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Fri, Mar 24, 2017 09:08 PM
Wednesday, March 8, 2017 issue
2003-06-27 communities
John Justice and the Children of Cedar
Changing the Image of Coal




CRYSTAL KANNEY'S painting, Cleaning Up was a winning entry in the 2001 Regional Coal Fair. (click for larger version)
The following is reprinted with permission from Coal People Magazine.




KAREN SMITH, coal study unit manager; George Diamond of Pike County Central, 2003 Teacher of the Year; Alanna Greene of Paintsville High School, 2003 Student Project of the Year winner; Karen Hamilton, Coal Fair manager; and John Justice. (click for larger version)
by Gayle Compton

Harry Caudill, author of Night Comes to the Cumberlands, was being kind when he referred to coal as "a blessing and a curse." Ever since John C.C. Mayo bought his first tract of mineral property with a handful of silver dollars nearly a century ago, this dichotomy has persisted making coal the mongrel of big business. Thanks to an organization known as CEDAR (Coal Education and Development Resources) and its president, John F. Justice, coal is gaining a new respectability in six Eastern Kentucky counties.

I was faced with two problems when I set out to interview John Justice. Karen Hamilton, Regional Coal Fair manager, said John was a modest man who was not likely to submit to a This is Your Life personal profile. Furthermore, he was out of town caring for his daughter who had been wounded in a Shakespeare play. Imagining drawn swords and chivalry run amuck, I reached John by telephone at his daughter's apartment in Jefferson City, Tennessee. It seems that twenty-one-year-old Ellie, a student at Carson-Newman College, had recently added some unrehearsed drama to the balcony scene in Romeo and Juliet by falling off the stage during "lights out," breaking her right arm in two places. Her father had been that right arm for the past six weeks.

John Justice, indeed the self-effacing professional, lives with his wife Carolyn at Chloe Creek near Pikeville. John first learned the value of family — and of coal — as a twelve-year-old boy living on this same Pike County backroad. His father, a staunch Baptist minister, was also a coal miner who remained on the home front during World War II, hand-shoveling 50 tons of coal a day. "I wondered why he didn't go into the service. He said they wouldn't take him because he worked in coal and that was as important as being on the front lines."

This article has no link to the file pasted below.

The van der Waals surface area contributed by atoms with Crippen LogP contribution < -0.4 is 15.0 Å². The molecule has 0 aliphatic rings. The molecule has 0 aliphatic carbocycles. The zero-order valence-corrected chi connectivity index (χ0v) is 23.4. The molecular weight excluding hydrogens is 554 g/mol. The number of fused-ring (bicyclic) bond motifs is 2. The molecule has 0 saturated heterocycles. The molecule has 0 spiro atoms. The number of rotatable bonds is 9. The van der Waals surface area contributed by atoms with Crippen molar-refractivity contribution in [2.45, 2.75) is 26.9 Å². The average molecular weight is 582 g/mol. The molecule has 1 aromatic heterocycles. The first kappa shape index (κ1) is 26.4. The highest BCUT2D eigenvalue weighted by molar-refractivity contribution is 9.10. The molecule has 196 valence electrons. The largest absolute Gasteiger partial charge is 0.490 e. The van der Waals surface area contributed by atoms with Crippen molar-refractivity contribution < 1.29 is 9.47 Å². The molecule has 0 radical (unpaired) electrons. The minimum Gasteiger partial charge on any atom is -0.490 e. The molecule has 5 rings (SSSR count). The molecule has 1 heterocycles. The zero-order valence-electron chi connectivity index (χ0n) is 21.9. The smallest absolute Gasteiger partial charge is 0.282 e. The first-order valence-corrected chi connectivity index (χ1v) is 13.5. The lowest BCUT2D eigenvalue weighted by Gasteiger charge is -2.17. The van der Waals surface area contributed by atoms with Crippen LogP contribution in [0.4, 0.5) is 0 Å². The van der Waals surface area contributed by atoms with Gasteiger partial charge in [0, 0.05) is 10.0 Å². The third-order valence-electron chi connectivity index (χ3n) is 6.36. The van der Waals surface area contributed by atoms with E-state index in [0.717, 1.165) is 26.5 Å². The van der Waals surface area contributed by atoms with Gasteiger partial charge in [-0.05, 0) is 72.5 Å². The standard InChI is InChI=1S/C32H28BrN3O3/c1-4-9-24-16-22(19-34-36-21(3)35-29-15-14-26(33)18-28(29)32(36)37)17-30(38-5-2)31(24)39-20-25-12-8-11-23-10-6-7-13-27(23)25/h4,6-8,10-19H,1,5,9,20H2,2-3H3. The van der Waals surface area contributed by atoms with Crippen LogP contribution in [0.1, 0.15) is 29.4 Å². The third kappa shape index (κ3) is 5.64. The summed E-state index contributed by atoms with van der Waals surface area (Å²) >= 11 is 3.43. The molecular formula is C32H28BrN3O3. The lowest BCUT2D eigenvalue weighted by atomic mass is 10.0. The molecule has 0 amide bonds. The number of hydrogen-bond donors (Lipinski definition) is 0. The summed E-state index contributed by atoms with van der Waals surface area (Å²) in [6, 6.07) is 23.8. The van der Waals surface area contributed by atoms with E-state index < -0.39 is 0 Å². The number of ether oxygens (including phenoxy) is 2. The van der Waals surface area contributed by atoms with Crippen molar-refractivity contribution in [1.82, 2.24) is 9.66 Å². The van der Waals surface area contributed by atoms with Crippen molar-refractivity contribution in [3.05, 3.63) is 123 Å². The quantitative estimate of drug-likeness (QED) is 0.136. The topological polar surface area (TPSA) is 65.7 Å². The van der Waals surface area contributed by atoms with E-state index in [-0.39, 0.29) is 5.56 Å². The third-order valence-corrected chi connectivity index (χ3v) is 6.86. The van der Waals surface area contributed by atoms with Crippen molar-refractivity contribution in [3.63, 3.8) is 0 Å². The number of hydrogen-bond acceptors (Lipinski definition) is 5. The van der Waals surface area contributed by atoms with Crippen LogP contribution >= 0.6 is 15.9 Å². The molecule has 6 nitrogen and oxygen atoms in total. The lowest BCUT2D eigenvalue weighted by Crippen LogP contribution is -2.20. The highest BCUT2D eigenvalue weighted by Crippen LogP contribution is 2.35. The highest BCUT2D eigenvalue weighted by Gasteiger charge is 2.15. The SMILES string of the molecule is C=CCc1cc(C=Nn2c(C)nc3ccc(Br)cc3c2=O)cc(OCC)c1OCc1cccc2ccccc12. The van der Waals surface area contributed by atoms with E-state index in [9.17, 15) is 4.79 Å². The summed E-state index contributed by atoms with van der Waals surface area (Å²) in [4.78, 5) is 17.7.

John is a full-time employee of Pace Carbon Fuels, LLC, a synthetic fuels producer based in Chantilly, Virginia. He drives daily to his office in Blackwood, Virginia, where he is products manager for the plants at Norton, Virginia, and Chelyan near Charleston, West Virginia. But it's John's volunteer work for CEDAR, now entering its tenth year, that is changing the way we look at coal.

The birth of CEDAR occurred on a December day in 1992 when the president of the North Carolina Coal Institute came to John Justice asking his advice on how to best spend a portion of a discretionary $50,000. "It seems we always had $50,000 left in the bank," John said. "Groups for years have preached about how we need to improve the image of coal. At one of our meetings the president suggested that we take this money and do something to educate people about coal. I did some thinking and called David Gooch, president of Coal Operators and Associates of Pikeville. He said if some operators would join the NCCI effort we could start something. We knew that Reo Johns, Pike County school superintendent, was also in the coal business. The schools would have to agree to work the CEDAR program into their curriculum. I met with Reo and he jumped all over it."

CEDAR became an all-volunteer, not-for-profit corporation in July 1993. The inaugural Coal Fair that year involved 1,997 students and 47 teachers with 260 entries. It was a promising start.

"We knew when we started we couldn't improve our image overnight. We felt we could offer a program that was fact-based since we don't offer teaching plans and canned programs. We offer the tools — money in a lot of cases — and educational materials. We're a source for teachers to draw from and we give them guidelines to use as part of a grant agreement, but they have academic freedom to develop and implement a coal study unit in a classroom."

By the year 2000, five other counties had joined Pike, with 5,159 students and 130 teachers benefiting from grant money and educational materials offered for the creation of coal study units. CEDAR has made the study more enticing by offering a Student Project of the Year Award of $2,250 for the best over-all project. Since 1995, a School Awards Program has awarded points to those schools distinguishing themselves in the Coal Study Unit and Coal Fair programs. The top five schools get $500 each with the second five receiving $250 each. The money goes to the library fund of each school.

"With school budgets as tight as they are, a lot of teachers are really taking advantage of this. They work hard to get extra things for their students."

Since its implementation in 1996, the CEDAR Scholarship Program has attracted some of the region's most talented seniors. One senior from each high school is eligible to win $1,000 for researching and writing a paper on the benefits of coal and a chance for additional money by giving an Oral Presentation before a panel of judges. An Over-All Award of 1st-$5,000, 2nd-$3,000 and 3rd-$1,000 are given to those with the highest combined scores between the writing submission and the oral presentation. Thus far, 75 scholarships have been awarded totaling more than $130,000.